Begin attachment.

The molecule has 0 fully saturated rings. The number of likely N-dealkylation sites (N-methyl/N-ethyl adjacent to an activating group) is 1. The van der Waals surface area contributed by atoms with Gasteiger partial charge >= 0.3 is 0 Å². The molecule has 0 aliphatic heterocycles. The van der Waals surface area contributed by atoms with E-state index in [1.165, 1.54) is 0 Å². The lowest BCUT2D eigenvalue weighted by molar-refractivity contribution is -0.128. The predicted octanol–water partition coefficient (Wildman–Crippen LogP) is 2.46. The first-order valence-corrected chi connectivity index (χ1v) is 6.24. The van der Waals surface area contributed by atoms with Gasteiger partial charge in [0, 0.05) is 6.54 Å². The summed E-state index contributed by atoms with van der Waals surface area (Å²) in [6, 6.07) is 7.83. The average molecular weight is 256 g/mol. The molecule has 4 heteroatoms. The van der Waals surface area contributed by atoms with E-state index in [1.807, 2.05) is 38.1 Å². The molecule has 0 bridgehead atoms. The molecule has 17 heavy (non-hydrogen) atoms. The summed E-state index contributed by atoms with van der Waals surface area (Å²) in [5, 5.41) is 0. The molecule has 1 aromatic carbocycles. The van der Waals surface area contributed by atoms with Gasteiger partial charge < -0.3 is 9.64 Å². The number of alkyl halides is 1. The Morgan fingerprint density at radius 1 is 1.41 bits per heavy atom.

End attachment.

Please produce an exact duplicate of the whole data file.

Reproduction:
The molecule has 0 fully saturated rings. The number of likely N-dealkylation sites (N-methyl/N-ethyl adjacent to an activating group) is 1. The van der Waals surface area contributed by atoms with Gasteiger partial charge >= 0.3 is 0 Å². The molecule has 0 aliphatic heterocycles. The van der Waals surface area contributed by atoms with E-state index in [1.165, 1.54) is 0 Å². The lowest BCUT2D eigenvalue weighted by molar-refractivity contribution is -0.128. The predicted octanol–water partition coefficient (Wildman–Crippen LogP) is 2.46. The first-order valence-corrected chi connectivity index (χ1v) is 6.24. The van der Waals surface area contributed by atoms with Gasteiger partial charge in [0, 0.05) is 6.54 Å². The summed E-state index contributed by atoms with van der Waals surface area (Å²) in [6, 6.07) is 7.83. The average molecular weight is 256 g/mol. The molecule has 4 heteroatoms. The van der Waals surface area contributed by atoms with E-state index in [1.807, 2.05) is 38.1 Å². The molecule has 0 bridgehead atoms. The molecule has 17 heavy (non-hydrogen) atoms. The summed E-state index contributed by atoms with van der Waals surface area (Å²) in [5, 5.41) is 0. The molecule has 1 aromatic carbocycles. The van der Waals surface area contributed by atoms with Gasteiger partial charge < -0.3 is 9.64 Å². The number of alkyl halides is 1. The Morgan fingerprint density at radius 1 is 1.41 bits per heavy atom.